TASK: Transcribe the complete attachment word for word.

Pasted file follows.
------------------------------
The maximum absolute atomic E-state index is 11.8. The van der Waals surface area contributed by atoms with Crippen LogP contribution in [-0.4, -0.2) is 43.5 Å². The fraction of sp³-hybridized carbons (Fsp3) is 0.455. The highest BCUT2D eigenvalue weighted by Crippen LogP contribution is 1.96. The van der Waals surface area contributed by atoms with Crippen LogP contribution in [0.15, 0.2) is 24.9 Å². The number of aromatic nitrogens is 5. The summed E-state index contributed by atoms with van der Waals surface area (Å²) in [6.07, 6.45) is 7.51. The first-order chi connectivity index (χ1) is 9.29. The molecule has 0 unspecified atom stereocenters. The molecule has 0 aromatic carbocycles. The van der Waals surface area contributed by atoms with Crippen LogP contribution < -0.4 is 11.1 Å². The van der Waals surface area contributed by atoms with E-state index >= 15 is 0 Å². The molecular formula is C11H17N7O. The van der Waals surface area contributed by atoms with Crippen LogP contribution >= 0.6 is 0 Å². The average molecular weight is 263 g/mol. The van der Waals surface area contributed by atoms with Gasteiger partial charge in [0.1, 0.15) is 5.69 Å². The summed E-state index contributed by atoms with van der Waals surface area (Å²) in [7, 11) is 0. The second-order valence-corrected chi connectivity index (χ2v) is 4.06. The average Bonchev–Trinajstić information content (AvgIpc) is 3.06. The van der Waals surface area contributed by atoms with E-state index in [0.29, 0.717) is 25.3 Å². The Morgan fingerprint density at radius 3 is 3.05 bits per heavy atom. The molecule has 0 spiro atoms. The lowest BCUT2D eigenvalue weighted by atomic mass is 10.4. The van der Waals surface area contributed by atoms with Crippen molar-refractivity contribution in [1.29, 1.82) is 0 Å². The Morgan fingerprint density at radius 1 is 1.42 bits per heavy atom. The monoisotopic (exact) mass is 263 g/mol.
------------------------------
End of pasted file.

The maximum absolute atomic E-state index is 11.8. The van der Waals surface area contributed by atoms with Crippen LogP contribution in [-0.4, -0.2) is 43.5 Å². The fraction of sp³-hybridized carbons (Fsp3) is 0.455. The highest BCUT2D eigenvalue weighted by Crippen LogP contribution is 1.96. The van der Waals surface area contributed by atoms with Crippen LogP contribution in [0.15, 0.2) is 24.9 Å². The number of aromatic nitrogens is 5. The summed E-state index contributed by atoms with van der Waals surface area (Å²) in [6.07, 6.45) is 7.51. The first-order chi connectivity index (χ1) is 9.29. The molecule has 0 unspecified atom stereocenters. The molecule has 0 aromatic carbocycles. The van der Waals surface area contributed by atoms with Crippen LogP contribution < -0.4 is 11.1 Å². The van der Waals surface area contributed by atoms with E-state index >= 15 is 0 Å². The molecular formula is C11H17N7O. The van der Waals surface area contributed by atoms with Crippen LogP contribution >= 0.6 is 0 Å². The average molecular weight is 263 g/mol. The van der Waals surface area contributed by atoms with Gasteiger partial charge in [0.1, 0.15) is 5.69 Å². The summed E-state index contributed by atoms with van der Waals surface area (Å²) in [7, 11) is 0. The second-order valence-corrected chi connectivity index (χ2v) is 4.06. The average Bonchev–Trinajstić information content (AvgIpc) is 3.06. The van der Waals surface area contributed by atoms with E-state index in [0.29, 0.717) is 25.3 Å². The Morgan fingerprint density at radius 3 is 3.05 bits per heavy atom. The molecule has 0 spiro atoms. The lowest BCUT2D eigenvalue weighted by atomic mass is 10.4. The van der Waals surface area contributed by atoms with Crippen molar-refractivity contribution in [1.29, 1.82) is 0 Å². The Morgan fingerprint density at radius 1 is 1.42 bits per heavy atom. The monoisotopic (exact) mass is 263 g/mol.